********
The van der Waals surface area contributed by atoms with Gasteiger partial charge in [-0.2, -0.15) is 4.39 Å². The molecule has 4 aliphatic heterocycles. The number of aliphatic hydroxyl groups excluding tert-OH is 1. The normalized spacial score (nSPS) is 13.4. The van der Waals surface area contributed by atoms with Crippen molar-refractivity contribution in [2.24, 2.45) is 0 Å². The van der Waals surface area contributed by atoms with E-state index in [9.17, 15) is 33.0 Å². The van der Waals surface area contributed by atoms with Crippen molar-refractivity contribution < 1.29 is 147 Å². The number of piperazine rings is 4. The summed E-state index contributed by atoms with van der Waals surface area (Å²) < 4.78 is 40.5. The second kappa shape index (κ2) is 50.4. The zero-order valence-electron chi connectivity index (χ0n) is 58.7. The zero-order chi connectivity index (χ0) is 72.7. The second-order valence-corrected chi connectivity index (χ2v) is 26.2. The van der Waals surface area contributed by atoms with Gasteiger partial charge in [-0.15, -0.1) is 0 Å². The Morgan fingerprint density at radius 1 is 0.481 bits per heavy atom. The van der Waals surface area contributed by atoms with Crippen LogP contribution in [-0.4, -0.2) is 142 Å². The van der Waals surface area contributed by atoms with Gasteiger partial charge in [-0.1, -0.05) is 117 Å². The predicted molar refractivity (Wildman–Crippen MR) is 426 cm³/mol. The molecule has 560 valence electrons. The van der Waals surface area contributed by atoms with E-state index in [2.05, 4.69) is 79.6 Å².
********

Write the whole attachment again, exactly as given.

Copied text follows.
The van der Waals surface area contributed by atoms with Gasteiger partial charge in [-0.2, -0.15) is 4.39 Å². The molecule has 4 aliphatic heterocycles. The number of aliphatic hydroxyl groups excluding tert-OH is 1. The normalized spacial score (nSPS) is 13.4. The van der Waals surface area contributed by atoms with Crippen molar-refractivity contribution in [2.24, 2.45) is 0 Å². The van der Waals surface area contributed by atoms with E-state index in [9.17, 15) is 33.0 Å². The van der Waals surface area contributed by atoms with Crippen molar-refractivity contribution < 1.29 is 147 Å². The number of piperazine rings is 4. The summed E-state index contributed by atoms with van der Waals surface area (Å²) < 4.78 is 40.5. The second kappa shape index (κ2) is 50.4. The zero-order valence-electron chi connectivity index (χ0n) is 58.7. The zero-order chi connectivity index (χ0) is 72.7. The second-order valence-corrected chi connectivity index (χ2v) is 26.2. The van der Waals surface area contributed by atoms with Gasteiger partial charge in [-0.15, -0.1) is 0 Å². The Morgan fingerprint density at radius 1 is 0.481 bits per heavy atom. The van der Waals surface area contributed by atoms with Crippen LogP contribution in [-0.4, -0.2) is 142 Å². The van der Waals surface area contributed by atoms with Gasteiger partial charge in [-0.1, -0.05) is 117 Å². The predicted molar refractivity (Wildman–Crippen MR) is 426 cm³/mol. The molecule has 560 valence electrons. The van der Waals surface area contributed by atoms with E-state index in [2.05, 4.69) is 79.6 Å².